By Sanjeev Miglani and Alexandra Ulmer
NEWDELHI/MUMBAI (Reuters) – With U.S. President Donald Trump by his side, Indian Prime Minister Narendra Modi will seek to fire up thousands of Indian-American supporters at a rally in Texas on Sunday, shrugging off international criticism over a crackdown in disputed Kashmir.
Modi is travelling to the United States to speak at the UN General Assembly, seven weeks after his government revoked the partial autonomy enjoyed by Muslim-majority Kashmir in a move that prompted anger in the region and in neighbouring Pakistan, which also lays claim to it.
Before travelling to the United Nations headquarters in New York, Modi will address a rally at a stadium in Houston that Trump has also agreed to attend.
“The special gesture of President @realDonaldTrump to join us in Houston highlights the strength of the relationship and recognition of the contribution of the Indian community to American society and economy,” Modi said in a Tweet.
Though there have been recent tensions between Washington and New Delhi over trade and tariffs, the two men have shown a warm personal rapport at previous meetings.
About 50,000 people have registered for the “Howdy, Modi” community event, at which Trump will also speak, the biggest crowd that the Indian leader has drawn after a rock-show like rally at New York’s Madison Square Garden in 2014.
That was the first big attempt by Modi’s ruling Hindu nationalist Bharatiya Janata Party (BJP) to rouse the prosperous Diaspora in the United States – home to 4 million Indian-Americans – and lobby for India’s interests in the way countries such as Israel have done.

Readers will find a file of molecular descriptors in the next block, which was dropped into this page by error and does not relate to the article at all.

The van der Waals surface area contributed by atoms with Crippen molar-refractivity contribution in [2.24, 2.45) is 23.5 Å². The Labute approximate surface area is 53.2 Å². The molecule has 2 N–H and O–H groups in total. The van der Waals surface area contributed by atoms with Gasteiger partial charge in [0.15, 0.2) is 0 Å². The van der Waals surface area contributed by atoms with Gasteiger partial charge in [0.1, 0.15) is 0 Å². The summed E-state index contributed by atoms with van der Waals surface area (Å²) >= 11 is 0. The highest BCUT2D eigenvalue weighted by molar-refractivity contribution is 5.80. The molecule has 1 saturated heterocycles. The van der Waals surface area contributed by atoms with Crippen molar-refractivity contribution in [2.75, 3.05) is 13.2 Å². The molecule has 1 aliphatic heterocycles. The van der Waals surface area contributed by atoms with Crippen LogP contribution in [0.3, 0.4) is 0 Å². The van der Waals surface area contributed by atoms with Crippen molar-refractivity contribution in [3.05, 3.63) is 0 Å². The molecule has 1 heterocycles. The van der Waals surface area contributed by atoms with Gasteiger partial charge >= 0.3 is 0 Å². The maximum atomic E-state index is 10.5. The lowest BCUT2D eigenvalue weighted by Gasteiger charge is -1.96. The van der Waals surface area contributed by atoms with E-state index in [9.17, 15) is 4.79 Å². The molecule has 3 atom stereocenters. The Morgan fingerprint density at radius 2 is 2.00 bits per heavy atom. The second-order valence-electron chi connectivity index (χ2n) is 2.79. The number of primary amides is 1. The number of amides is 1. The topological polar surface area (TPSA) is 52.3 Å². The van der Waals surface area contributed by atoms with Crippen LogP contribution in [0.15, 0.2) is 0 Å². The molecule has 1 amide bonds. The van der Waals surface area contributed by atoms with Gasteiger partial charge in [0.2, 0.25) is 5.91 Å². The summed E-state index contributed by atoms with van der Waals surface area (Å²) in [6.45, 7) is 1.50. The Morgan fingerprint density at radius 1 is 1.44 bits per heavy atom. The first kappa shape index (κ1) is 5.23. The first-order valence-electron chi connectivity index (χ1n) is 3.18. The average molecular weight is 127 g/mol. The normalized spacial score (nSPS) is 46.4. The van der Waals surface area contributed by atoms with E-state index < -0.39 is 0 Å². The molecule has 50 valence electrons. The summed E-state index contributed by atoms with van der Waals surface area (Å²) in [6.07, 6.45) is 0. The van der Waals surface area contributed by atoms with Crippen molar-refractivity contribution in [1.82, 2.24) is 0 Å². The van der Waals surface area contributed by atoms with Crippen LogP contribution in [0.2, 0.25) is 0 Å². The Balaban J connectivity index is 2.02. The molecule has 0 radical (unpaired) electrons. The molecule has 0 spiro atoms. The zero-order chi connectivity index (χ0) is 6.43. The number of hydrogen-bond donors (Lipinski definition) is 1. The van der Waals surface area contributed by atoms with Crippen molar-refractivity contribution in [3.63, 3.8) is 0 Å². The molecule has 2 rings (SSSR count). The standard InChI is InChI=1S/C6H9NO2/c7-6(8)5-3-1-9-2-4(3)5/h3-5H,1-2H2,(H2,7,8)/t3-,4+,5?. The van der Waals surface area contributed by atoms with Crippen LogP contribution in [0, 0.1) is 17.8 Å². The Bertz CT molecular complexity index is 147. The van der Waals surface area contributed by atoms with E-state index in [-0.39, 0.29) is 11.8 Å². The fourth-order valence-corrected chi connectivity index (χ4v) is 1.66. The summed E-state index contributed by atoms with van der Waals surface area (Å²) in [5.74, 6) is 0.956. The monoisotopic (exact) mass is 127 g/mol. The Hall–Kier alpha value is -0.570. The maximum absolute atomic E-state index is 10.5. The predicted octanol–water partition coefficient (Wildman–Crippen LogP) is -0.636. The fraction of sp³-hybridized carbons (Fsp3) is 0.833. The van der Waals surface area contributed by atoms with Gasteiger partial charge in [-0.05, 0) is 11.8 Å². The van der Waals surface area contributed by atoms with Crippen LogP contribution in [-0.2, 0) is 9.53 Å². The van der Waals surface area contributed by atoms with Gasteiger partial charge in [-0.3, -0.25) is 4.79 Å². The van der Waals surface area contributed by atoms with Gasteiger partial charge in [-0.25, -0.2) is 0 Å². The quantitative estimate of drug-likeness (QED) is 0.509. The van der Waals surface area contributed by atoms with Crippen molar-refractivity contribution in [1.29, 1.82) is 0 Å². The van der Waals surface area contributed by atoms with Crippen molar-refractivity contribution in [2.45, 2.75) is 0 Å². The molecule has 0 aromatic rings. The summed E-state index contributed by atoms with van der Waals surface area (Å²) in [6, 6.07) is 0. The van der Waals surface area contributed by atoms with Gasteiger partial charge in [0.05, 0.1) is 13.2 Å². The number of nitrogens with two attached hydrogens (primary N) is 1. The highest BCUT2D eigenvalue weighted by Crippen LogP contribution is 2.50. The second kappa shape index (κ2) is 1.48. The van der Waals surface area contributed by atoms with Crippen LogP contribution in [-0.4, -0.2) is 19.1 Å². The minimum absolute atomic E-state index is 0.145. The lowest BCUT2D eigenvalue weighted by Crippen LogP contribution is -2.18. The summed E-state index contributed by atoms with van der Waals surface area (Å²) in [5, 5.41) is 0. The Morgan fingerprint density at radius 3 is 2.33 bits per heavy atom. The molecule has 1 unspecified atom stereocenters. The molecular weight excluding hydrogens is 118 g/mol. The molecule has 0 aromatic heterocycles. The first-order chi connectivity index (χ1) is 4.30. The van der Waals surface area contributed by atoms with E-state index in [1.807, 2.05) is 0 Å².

Vijay Chauthaiwale, the chief of the BJP’s foreign affairs department, told Reuters from Houston that Trump’s decision to attend the event was a surprise, but testified to the power of the U.S. Indian community as well as the importance Trump attached to bilateral ties, despite recent trade frictions.
“The strategic relationship is stronger,” he said.
Modi’s move to end the special constitutional status of Kashmir, where hundreds of people have been detained, mobile and internet services suspended and public gatherings curbed, has drawn expressions of concern from foreign governments, including the U.S. State Department, which called for restraint.
Pakistan has condemned the crackdown and its Prime Minister Imran Khan, who will also be speaking at the UN, warned it would drive more of the world’s Muslims into extremism.
Modi’s supporters say he has won a diplomatic victory by getting Trump on his side.
“They’ve developed quite a good camaraderie between them, leaders of the two most influential democracies on earth,” said Shalab Kumar, an Indian-American businessman who founded the Republican Hindu Coalition, modelled on the Republican Jewish Coalition, in 2015.
“They’re finally coming together on one stage, that’s great particularly after abrogation (of Kashmir’s special status). This is probably the biggest endorsement of the United States to Modi, that the move was the correct move.”
In a statement confirming Trump’s attendance in Houston, the White House said the president would discuss with Modi ways to deepen the two countries’ energy and trade relationship.
Modi, whose domestic agenda combines a Hindu nationalist platform with pro-business policies, is popular among Indian-Americans, a group that has not traditionally voted homogeneously in U.S. elections.
Democratic candidates seeking the party’s nomination for the 2020 presidential election include Kamala Harris, whose mother was an Indian-American breast cancer researcher, and Tulsi Gabbard, a Hindu Samoan-American.
Trump had briefly raised concern in India when he offered to mediate the Kashmir dispute with Pakistan. New Delhi, which has long bristled at third-party involvement, said altering the status of the territory was an internal matter.
It has instead blamed Pakistan for trying to sow trouble there, an allegation Islamabad denies.
The Indian American Muslim Council said it planned protests at the Houston stadium against what it said were Modi’s divisive policies.
(Editing by Alex Richardson)